With an operating temperature of 120° C. in the tailpipe, as might be the typical case with the known lower thermal input burners referred to above and a long tailpipe the depression effected by the fan at optimum heat input taken as 100% would be around 6.2 mbar. On cold start-up, due to the cold flow operated on by the fan, said depression would probably be increased to around 7.5 mbar representing excessive heat input from the burner of around 109.6%.
Increasing the operating temperature by use of high thermal input burners, to say, 200° C. in a short tailpipe and with the fan operating at optimum of 100% heat input at that operating temperature, and set up to provide the same depression of 6.2 mbar, will result in a much more disproportionate increase when the fan is handling cold air, in the latter condition the depression will have risen to around 10.0 mbar giving a theoretical excessive heat input of 126.5% which would probably make ignition and warming up impossible or, at best, unstable and unreliable.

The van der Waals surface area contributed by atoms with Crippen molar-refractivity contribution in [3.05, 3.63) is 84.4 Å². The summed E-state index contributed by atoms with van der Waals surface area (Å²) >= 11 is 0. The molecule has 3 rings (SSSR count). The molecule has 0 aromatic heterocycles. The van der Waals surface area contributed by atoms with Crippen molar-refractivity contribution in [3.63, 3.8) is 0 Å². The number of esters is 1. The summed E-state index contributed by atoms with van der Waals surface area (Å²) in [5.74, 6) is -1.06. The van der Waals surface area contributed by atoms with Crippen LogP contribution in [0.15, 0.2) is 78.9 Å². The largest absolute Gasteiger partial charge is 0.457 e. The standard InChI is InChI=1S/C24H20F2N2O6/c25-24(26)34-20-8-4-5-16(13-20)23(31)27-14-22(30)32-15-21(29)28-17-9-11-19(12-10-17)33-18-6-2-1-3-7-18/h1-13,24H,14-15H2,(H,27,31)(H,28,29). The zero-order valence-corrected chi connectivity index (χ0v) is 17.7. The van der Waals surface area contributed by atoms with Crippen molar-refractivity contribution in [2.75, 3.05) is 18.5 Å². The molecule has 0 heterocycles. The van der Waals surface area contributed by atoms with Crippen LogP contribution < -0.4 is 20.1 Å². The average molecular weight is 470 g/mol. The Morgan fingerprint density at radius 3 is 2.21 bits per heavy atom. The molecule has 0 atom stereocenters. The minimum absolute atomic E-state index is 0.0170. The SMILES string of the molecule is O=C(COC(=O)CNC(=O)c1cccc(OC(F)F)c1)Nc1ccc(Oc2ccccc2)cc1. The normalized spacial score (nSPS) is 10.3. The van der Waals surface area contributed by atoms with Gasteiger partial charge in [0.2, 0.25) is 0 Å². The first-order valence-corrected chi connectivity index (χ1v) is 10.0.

To avoid these difficulties using the high thermal input burners 16 the appliance described further includes a control damper and actuator unit 28 situated in tailpipe 20 immediately upstream of fan 22 and now described in detail with reference to FIGS. 2-4.
Unit 28 comprises a short section 20 a of tailpipe 20 to be coupled into the ducting run on assembly and having a pivoted butterfly control damper 30 carried on a horizontal cross shaft 32. An electric (or other) actuator 34 mounted to one side of section 28 and spaced therefrom to insulate it from excessive heat is selectively operable to turn damper 30 for throttling flow in the tailpipe.
Unit 28 further includes a temperature sensor responsive to the flow temperature in tailpipe section 20 a, in this example a bimetallic switch 36 mounted on the wall surface of tailpipe section 20 a. It will be appreciated that various forms of temperature sensor could be used mounted on or within tailpipe 20.
Switch 36 operates through a control module 38 of unit 28 to actuate damper 30, throttling throughflow at lower temperatures. Typically damper 30 will open fully only when the flow temperature in the tailpipe exceeds approximately 50-60° C.